She has to pay twice as much for another daycare while she is still paying for the Goddard daycare. How can she afford to pay for daycare times two, maybe times three, because the private daycare is going to cost twice as much as what she is paying at Goddard? Now she has got to deal with the fact that she has to find somewhere to put her kid and she also has to go back to work for no pay, because she has now been classified as “essential.”
AFRICAN AMERICAN federal workers are also disproportionally impacted by the shutdown over Trump’s racist wall. Some 18.2 percent of federal workers are Black, a greater percentage than the number of Blacks in the U.S. population as a whole, according to 2017 estimates.
And in the states nearest the White House, African Americans are even more heavily represented in the federal workforce, where there is a major concentration of federal offices and federal contractors. In Washington, D.C., Blacks make up 37.2 percent of the labor force; in Maryland, 29.3 percent; and in Virginia, 18.8 percent.
How did African Americans end up in federal jobs in such high numbers? Discrimination in private employment.
As the Guardian reported, “Following the legislative civil rights gains of the 1960s, government agencies, especially federal, generally held themselves more stringently to anti-discrimination laws than private employers of the era.”
“My mom works for the government, and my dad worked for the government,” furloughed Federal Aviation Administration (FAA) employee Kenneth Graves told the Guardian. “That’s what we always heard growing up — get a good government job.”
Now, these African American federal workers are finding it hard to survive the shutdown. Graves said that that his savings might hold out until mid-February, and that he is looking for part-time retail work in the meantime.
Laura, a National Park Service employee, said she had suffered through a few shutdowns at this point in her federal career. She told an NPR reporter that her mom called to say: “There’s a bed here if you need to come.” Laura said: I’m fifty years old, I’m not about to go live with my mother.’”
As for Latinx federal workers and their families, many share the circumstances of Ray Alcala, one of many federal workers posting their stories under Twitter’s #ShutdownStories hashtag or putting up GoFundMe pages to help make ends meet. In one Twitter post, Alcala, who says he is down to his last $11, said that he “applied for unemployment, but that office said it can take 6-8 weeks to process my application.”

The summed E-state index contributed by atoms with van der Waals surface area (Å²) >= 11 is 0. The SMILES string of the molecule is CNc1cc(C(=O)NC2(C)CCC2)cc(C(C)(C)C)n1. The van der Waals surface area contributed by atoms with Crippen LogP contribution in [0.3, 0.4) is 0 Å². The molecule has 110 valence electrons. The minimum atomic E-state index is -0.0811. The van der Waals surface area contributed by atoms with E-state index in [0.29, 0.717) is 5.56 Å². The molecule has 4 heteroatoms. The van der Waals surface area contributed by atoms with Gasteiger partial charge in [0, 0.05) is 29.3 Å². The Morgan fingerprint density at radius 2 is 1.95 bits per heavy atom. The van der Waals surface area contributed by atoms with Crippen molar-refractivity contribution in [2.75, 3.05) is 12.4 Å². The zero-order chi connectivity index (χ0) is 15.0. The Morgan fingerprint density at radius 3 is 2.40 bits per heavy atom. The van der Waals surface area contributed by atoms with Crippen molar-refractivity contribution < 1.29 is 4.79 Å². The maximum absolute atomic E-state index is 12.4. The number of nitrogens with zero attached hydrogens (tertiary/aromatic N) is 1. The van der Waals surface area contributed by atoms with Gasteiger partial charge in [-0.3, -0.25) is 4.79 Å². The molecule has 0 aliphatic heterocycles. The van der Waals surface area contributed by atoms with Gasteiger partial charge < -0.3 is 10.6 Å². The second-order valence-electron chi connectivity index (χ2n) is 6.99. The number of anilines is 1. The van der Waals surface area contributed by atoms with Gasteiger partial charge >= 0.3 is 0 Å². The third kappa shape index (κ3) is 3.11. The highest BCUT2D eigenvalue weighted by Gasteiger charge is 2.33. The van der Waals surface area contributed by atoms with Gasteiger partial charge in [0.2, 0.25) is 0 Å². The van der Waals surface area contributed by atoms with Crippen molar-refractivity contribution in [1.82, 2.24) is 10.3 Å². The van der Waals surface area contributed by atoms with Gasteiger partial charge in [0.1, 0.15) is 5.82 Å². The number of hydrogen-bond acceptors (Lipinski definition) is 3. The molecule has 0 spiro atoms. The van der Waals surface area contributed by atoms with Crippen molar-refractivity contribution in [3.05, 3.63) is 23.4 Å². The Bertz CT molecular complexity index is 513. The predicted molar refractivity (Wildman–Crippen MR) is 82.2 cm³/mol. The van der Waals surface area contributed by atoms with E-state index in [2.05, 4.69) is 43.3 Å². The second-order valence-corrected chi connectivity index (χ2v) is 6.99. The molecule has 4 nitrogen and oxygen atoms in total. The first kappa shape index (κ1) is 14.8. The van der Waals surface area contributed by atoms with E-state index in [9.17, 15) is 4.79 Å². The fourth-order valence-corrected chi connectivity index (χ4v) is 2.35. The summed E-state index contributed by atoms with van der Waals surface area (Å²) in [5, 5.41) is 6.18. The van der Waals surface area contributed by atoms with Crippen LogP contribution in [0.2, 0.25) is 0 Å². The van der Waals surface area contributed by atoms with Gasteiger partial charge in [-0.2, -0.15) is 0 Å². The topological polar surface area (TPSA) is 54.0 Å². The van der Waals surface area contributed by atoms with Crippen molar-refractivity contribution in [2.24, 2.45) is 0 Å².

Federal contract employees are also struggling. Julie Burr, who works for the Department of Transportation in Kansas City, told CNN that she set up a GoFundMe page hoping to cover two months of paychecks, or $5000. At of this writing, generous workers had donated more than $12,000.
WHILE I’M one of the federal employees who continues to work and get paid, some of the federal and contract workers in my building haven’t been so lucky. In the building cafeteria, staffed by a mostly female, mostly Black and Latina contract workforce, many food stations were empty the other morning. As many as 50 percent of the contract workers are laid off.
Those who are working are worried that they may be next — or they just received their layoff notices.
One cashier was telling another that their employer said she could use sick pay or vacation pay to cover the paychecks she wouldn’t receive. Her friend looked at her co-worker, me and the others in line, and said: “It sucks having to use up your vacation or sick time to make up your paycheck.”
According the Bureau of Labor Statistics, federal workers earn 32 percent less than equivalent private-sector employees. AFGE President J. David Cox Sr. points out that members of his union take home an average of around $500 a week, so the interruption in their pay has a “devastating impact.”
Though Trump signed legislation on January 16 approving back pay for furloughed federal workers, that won’t help them meet pressing immediate needs or hold off creditors, as Trump also threatens that the shutdown could go on months or years.
We will require a great deal more solidarity and action from working federal workers and our allies in public-sector and private-sector jobs to defeat the Trump lockout. But the labor movement has historically been built on just this kind of solidarity.
As we chanted while marching past the White House: “Stop the shutdown, stop the wall! All for one and one for all!”